them when two courts reach different conclusions about what they 
          mean.  The author attempts to achieve this clarification by 
          amending the evidence codes section on authentication and 
          specifying that both Sections 1552 and 1553 apply to images 
          generated by red-light camera systems.  In addition, it 
          expressly states for the limited purposes of contested red-light 
          citations, the photographs shall not constitute hearsay.  It is 
          important to note that this bill does  not  create a new "hearsay 
          exception" to add to the traditional list of exceptions.  It is 
          instead saying that the photographs are not hearsay, and 
          therefore that there is no need for a hearsay exception. 

           ARGUMENTS IN SUPPORT  :  According to the author:









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            The growing use of automated traffic enforcement systems 
            have highlighted areas of abuse.  Senate Bill 1303 is 
            designed to allow the continued use of automated traffic 
            enforcement systems to enhance public safety while 
            addressing the significant potential for misuse.  The 
            measure establishes ground rules for the operation of red 
            light camera programs to address legitimate concerns about 
            accuracy, privacy, and due process.

            There are two broad deficiencies in existing law first is 
            conflicting appellate court cases.  The bill would resolve 
            this conflict by providing that computer generated evidence 
            that is part of an automated traffic enforcement system is 
            admissible unless the defendant shows that the evidence is 
            faulty in some way.  The second deficiency is with the 
            general lack of clear rules surrounding operation of 
            automated traffic enforcement systems.  The bill would make 
            a number of changes to existing law that will bring fair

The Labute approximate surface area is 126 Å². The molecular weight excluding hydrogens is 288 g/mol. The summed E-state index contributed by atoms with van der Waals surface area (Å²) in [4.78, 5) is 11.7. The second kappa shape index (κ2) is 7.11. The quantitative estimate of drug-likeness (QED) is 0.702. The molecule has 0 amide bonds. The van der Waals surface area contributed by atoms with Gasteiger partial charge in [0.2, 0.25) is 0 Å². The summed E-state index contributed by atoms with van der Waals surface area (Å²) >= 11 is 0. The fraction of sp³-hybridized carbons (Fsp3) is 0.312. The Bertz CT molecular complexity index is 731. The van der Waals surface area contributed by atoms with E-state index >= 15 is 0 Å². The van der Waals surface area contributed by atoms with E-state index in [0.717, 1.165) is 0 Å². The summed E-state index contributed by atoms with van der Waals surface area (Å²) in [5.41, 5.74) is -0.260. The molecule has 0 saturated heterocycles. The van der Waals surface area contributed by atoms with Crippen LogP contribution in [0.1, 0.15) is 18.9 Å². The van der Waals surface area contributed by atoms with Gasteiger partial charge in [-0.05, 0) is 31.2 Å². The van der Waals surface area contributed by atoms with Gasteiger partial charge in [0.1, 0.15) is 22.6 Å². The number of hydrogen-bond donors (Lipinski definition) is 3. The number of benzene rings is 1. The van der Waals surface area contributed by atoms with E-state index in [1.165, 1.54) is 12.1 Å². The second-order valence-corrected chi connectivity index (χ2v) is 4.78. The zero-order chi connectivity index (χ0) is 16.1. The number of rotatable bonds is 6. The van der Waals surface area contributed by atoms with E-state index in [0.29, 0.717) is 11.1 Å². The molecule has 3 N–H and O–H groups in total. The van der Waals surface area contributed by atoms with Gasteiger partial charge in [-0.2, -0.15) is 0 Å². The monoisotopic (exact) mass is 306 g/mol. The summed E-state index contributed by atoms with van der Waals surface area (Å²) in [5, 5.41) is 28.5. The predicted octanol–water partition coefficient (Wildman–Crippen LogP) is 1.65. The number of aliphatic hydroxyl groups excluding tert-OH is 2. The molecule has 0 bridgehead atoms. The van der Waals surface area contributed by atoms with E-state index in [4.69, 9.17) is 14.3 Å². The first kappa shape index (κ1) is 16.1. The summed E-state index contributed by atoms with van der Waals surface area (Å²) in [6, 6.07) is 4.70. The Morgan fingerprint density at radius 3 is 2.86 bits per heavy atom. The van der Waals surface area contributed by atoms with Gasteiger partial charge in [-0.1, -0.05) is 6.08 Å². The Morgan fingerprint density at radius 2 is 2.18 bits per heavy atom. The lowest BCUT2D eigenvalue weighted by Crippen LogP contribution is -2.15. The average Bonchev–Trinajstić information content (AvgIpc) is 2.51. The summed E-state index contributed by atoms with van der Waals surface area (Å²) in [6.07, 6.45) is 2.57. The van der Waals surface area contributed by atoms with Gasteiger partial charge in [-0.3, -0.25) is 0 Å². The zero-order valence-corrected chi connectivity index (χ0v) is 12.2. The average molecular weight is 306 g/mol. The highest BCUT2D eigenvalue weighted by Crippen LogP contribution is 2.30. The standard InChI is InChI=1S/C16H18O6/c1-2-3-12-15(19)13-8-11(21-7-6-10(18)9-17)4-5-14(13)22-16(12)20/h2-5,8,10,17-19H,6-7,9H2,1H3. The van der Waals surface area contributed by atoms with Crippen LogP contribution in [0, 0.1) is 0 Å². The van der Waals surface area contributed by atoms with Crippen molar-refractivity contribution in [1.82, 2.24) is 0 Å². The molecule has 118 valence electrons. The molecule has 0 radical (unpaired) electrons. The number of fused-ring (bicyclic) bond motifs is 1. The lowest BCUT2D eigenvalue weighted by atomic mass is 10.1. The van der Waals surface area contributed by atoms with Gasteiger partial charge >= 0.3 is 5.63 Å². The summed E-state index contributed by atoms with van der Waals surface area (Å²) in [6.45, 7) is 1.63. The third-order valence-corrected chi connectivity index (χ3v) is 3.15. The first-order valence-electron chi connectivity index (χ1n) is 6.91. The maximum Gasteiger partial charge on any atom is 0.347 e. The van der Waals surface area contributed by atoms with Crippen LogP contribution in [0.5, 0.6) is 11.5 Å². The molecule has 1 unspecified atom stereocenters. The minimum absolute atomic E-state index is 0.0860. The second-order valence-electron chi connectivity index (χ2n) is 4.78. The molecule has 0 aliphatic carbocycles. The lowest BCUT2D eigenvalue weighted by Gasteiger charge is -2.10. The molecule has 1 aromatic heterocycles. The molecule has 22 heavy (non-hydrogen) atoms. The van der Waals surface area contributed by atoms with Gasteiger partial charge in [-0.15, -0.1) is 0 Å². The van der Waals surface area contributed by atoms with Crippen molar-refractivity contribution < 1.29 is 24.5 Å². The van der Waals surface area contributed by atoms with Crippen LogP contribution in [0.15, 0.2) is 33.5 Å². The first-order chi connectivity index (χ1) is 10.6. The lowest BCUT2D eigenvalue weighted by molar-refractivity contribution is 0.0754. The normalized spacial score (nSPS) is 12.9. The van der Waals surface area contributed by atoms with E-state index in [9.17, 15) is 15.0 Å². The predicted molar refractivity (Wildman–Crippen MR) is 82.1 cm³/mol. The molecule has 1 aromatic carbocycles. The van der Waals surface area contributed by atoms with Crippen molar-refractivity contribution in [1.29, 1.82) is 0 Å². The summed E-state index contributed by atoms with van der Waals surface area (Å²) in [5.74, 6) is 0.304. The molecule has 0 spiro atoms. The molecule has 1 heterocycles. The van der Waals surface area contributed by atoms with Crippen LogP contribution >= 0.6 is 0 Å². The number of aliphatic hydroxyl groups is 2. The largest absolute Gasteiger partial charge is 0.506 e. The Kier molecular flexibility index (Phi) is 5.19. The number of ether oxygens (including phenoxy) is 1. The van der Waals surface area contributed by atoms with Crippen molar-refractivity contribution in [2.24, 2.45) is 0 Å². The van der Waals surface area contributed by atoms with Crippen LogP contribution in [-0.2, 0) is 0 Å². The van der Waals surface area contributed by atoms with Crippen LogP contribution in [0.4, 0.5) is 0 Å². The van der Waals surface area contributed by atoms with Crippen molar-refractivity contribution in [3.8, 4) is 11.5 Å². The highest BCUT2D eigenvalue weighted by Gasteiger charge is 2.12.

practice to the use of the technology.

           ARGUMENTS IN OPPOSITION  :  ›NOTE: Redflex, the company which 
          serves as the vendor for most of the red-light camera systems 
          in California, and several law enforcement groups strongly 
          opposed the provision of this bill that allowed recipients of 
          the "notice of non-liability" to check "None of the above" as 
          an option.  However, the Committee has been informed that with 
          the amendment to remove that option, these groups no longer 
          oppose the bill and may even move to a position of support.  
          However, no letters of support or letters withdrawing 
          opposition had been received by the Committee at the time of 
          this writing.] 

          Safer Streets L.A. however, continues to strongly oppose nearly 
          every aspect of this bill because, it believes, "it would impair 
          defendants' rights to confront their accusers and would sanction 
          the mailing of deceptive governmental notices." Further, Safer 
          Streets contends that "the bill's provisions that purport to 
          protect the rights of Californians would provide little or no 
          relief from the abusive use of red light cameras by some 
          jurisdictions in the state."  Safer Streets, L.A. describes its 
          specific objections, in its own words, as follows: 

            1. Provisions in this bill affecting the hearsay rule 
            would permit the introduction of testimonial evidence from 
            a third party in photo enforcement cases, thereby carving 








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            out an exception to long held constitutional protections 
            affording defendants the right to confront their accusers.

            2. California law holds motor vehicle drivers responsible 
            for violations of the vehicle code. However, this bill 
            would permit agents of the government in cases where they 
            know that the registered owner was not the person driving